- If the proposed award exceeds $100,000, the Division of Research, Office of Research Financial Services, must certify for the institution at the time of proposal submission that the University of Houston will abide by the regulations in (1) above and if lobbying for a particular project proposal has occurred using- non-federal funds, submit the report specified in (2) above.
- If the University of Houston violates the regulations, we may be subject to fines of $ 10,000 to $100,000 for each violation and other remedies as the Federal government may deem appropriate. Such penalties could include loss of the specific award, and suspension or debarment as an institution from further Federal funding.
Lobbying Disclosure Act
The Lobbying Disclosure Act (LDA) was enacted on Dec., 1995, requiring disclosure of most lobbying efforts directed at Congress and the Executive Branch. Institutions are required to register with the Secretary of the Senate and the Clerk of the House of Representatives if they have at least one employee who is a lobbyist (defined as an individual who makes at least two “lobbying contacts” and devotes at least 20% time to lobbying activities and incurs expenses for lobbying activities of $20,000 or more in the six month period(s) from January-June and July-December. (The amounts are reduced if the lobbyist is a firm employed for that purpose.) Disclosure is effective within 45 days of the date of the first lobbying contact by an employee who qualifies as described above. The Secretary of the Senate and Clerk of the House are required to notify an institution of non-compliance. If the institution does not remedy the defect within sixty days, a fine of up to $50,000 may be imposed.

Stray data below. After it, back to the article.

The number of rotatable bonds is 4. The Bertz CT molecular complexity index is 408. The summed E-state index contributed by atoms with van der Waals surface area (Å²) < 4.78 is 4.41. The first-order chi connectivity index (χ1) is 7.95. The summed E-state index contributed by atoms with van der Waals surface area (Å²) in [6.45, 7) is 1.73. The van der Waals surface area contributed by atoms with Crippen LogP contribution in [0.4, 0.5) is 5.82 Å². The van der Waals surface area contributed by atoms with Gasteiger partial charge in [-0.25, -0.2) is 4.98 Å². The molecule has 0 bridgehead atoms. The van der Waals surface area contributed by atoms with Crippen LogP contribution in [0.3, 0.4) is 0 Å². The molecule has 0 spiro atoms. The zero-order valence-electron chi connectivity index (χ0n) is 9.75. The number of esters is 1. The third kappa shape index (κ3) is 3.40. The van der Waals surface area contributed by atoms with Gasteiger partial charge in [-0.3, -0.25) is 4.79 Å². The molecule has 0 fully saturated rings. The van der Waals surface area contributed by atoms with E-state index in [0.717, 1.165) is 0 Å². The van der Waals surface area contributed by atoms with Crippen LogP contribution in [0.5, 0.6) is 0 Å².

The Division of Research, Office of Research Financial Services, will routinely submit the required certification that we have not lobbied at the time of proposal submission or prior to receipt of the award. If you or your staff is aware of facts that make any certification inaccurate, contact us immediately.